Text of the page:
Stricter laws needed to protect Sabah sharks, rays
ROY GOH New Straits Times 4 Aug 16;

KOTA KINABALU: Effective legislation on the capture and consumption of sharks and rays in Sabah must be formulated to protect the species.

In welcoming the announcement that Sabah has the authority to ban shark hunting, the Sabah Shark Protection Association (SSPA) today said a constructive way forward is needed amidst national and international attention on the issue.

“We are asking the Federal and State governments to make changes to the Fisheries Act that may be necessary to enable Sabah to pass the desired State level legislation,” SSPA chairman Aderick Chong said in a statement.

“Since the federal Ministry of Agriculture and Agro-based Industry has already announced that Sabah can enact our own laws to ban shark hunting to protect sharks in Sabah, SSPA urges the state Ministry of Agriculture and Food Industry to take action on the federal minister's nod on protecting sharks.

“Outside of Sabah Parks Marine Protected Areas or shark sanctuaries, the state ministry under Datuk Seri Yahya Hussin can consider to put in place a ban on shark landing, slaughtering and trading of Sabah's already depleted reef sharks and CITES listed endangered species,” he added.

CITES (the Convention on International Trade in Endangered Species of Wild Fauna and Flora) is an international agreement between governments.

SSPA was reacting to the response by Sabah Tourism, Culture and Environment Minister Datuk Seri Masidi Manjun that if the State enacted its own laws to ban the hunting and finning of sharks, it may result in the local legislation being challenged.

Agriculture and Agro-based Industry Minister Datuk Seri Ahmad Shabery Cheek had recently announced that Sabah has the authority to ban shark hunting.

Masidi had said Sabah could only enact its own law if such legislation does not conflict with any existing provision in the Federal Fisheries Act that is currently enforced in the State.

SSPA also views positively the proposal by Federal Natural Resource and Environment Minister Datuk Seri Wan Junaidi Tuanku Jaafar to list sharks under a planned Protected Marine Animals Act pending the ironing out of technicalities between the two ministries, and between Federal and State authorities.

Shark Stewards Director David McGuire said ocean conservationists around the globe applaud the leadership of the Sabah and Federal governments for creating a solution that benefits sharks and ocean health.

Shark Stewards is one of eight SSPA members, the others being Land Empowerment Animals People (LEAP), Malaysian Nature Society (Sabah branch), Marine Conservation Society (MCS), Shark, Education, Awareness and Survival (SEAS), Scubazoo, Tropical Research and Conservation Centre (TRACC) and WWF-Malaysia.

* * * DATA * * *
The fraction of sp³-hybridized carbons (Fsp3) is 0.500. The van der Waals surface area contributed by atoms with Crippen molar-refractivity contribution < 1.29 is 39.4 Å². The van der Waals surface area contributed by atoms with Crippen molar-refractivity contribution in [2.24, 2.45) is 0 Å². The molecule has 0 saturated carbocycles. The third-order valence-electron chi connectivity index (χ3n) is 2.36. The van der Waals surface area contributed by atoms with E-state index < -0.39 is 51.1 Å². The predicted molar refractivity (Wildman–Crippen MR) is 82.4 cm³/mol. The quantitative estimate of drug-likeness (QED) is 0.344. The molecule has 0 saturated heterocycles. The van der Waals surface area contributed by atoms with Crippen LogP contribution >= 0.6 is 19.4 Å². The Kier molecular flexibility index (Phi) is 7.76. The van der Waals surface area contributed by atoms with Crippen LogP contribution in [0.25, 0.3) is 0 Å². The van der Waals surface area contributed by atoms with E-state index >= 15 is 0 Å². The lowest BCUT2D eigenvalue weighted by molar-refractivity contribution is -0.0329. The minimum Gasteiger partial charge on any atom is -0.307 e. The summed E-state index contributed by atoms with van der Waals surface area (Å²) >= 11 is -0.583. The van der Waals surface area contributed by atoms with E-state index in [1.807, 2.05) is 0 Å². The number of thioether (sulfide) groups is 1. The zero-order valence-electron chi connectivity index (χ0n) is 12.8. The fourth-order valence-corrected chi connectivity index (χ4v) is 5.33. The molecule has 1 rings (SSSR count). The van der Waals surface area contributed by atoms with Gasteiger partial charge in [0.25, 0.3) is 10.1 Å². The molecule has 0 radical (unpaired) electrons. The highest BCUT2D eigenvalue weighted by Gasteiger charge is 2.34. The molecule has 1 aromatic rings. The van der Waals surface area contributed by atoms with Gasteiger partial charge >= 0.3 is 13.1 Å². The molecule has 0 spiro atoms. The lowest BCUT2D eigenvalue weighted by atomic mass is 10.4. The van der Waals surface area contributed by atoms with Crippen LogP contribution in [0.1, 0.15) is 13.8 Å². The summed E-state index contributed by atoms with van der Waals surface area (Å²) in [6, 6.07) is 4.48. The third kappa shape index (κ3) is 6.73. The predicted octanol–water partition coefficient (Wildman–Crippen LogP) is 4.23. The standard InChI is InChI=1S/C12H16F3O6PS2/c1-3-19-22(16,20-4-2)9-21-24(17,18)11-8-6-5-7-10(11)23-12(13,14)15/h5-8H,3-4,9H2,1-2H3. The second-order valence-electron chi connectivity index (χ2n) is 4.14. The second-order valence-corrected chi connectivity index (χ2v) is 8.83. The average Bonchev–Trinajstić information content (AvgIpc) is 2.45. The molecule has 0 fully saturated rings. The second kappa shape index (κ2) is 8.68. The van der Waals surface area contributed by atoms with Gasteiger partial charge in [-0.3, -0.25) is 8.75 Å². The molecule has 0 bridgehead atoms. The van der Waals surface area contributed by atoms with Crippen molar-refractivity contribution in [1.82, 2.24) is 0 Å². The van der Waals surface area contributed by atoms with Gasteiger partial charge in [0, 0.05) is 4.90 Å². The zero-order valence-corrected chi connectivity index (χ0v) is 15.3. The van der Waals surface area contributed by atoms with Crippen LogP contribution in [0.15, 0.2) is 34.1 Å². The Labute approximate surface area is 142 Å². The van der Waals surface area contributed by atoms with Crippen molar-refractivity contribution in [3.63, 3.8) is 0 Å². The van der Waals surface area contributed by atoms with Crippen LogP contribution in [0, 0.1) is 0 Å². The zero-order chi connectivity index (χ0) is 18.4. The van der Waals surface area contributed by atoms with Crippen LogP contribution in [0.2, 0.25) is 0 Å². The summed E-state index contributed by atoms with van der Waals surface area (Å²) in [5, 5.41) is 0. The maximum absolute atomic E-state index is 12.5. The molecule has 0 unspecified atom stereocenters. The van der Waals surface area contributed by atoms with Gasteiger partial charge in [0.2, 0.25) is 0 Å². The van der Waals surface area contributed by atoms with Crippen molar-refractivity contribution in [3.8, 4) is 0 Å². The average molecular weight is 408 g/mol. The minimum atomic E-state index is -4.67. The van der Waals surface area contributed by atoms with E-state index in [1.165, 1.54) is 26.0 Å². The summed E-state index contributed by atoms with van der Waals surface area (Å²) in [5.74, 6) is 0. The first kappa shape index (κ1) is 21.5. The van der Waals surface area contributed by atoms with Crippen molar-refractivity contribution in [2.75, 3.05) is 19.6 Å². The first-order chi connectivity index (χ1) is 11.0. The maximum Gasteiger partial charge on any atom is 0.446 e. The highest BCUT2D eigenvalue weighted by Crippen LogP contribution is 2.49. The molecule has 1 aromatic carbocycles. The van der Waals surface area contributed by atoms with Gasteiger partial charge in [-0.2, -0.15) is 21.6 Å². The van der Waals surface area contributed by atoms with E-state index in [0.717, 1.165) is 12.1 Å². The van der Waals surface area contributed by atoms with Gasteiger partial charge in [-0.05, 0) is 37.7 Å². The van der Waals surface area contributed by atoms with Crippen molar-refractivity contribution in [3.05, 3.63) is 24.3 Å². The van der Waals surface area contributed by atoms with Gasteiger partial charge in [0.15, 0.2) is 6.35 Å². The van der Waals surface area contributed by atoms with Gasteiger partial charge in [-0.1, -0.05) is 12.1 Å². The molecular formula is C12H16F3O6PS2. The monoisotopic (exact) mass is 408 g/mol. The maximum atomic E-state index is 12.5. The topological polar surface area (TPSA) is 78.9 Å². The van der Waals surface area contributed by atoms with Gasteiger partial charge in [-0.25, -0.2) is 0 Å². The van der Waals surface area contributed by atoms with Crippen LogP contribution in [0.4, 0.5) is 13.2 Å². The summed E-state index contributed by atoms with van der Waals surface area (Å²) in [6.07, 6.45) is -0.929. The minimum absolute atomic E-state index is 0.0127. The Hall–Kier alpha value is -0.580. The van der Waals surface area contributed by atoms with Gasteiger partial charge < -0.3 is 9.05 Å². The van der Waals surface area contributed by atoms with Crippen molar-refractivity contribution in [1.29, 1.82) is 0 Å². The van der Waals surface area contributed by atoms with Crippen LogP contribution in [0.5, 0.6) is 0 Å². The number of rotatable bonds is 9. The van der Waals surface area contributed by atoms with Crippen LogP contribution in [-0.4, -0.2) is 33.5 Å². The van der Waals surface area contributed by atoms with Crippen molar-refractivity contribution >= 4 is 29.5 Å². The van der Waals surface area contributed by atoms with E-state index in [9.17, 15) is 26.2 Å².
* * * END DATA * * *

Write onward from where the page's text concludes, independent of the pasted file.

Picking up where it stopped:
LEAP Executive Director Cynthia Ong meanwhile said new or amended laws need to be coupled with efforts to help shark fishermen find alternative sources of livelihood and a meaningful stake in the diving and ecotourism sector.

In recent years there has been a big change in public attitudes to sharks and shark fin soup in Sabah, with awareness raising reaching the point where there is a general call for action.

Fresh photos of sharks being finned on Pulau Mabul in Semporna were splashed all over the media in recent weeks, increasing the pressure on the Federal government to make a stand in relation to Sabah wanting protection for sharks, a matter the State has repeatedly raised.

Read more!

Indonesia on Global Tiger Day: Only 371 Sumatran Tigers Left in the Wild

Ratri M. Siniwi Jakarta Globe 29 Jul 16;

Jakarta. The Indonesian arm of international environmental conservation agency, World Wildlife Fund, has revealed that there are only 371 Sumatran tigers left in the wild, or less than 10 percent of the total number of tigers left in existence.

“This is an important reminder to us all that our [Sumatran] tigers are severely at risk of extinction. Before this, we had 3 species of tigers in Indonesia, two of which are already extinct – the Balinese tiger and Javanese tiger,” Nyoman Iswarayoga, WWF Indonesia director of communication and advocacy, said on Friday (29/07).

According to Nyoman, the critically endangered Sumatran tiger is the only species left in Indonesia and is at constant risk of the illegal wildlife trade and hunting and is suffering from habitat loss due to the loss of forest coverage around Sumatra.

Rasio Ridho Sani, the director general for law enforcement at the Environment Ministry, explained that conserving the environment — especially Indonesia’s forests — is imperative to the protection of tigers.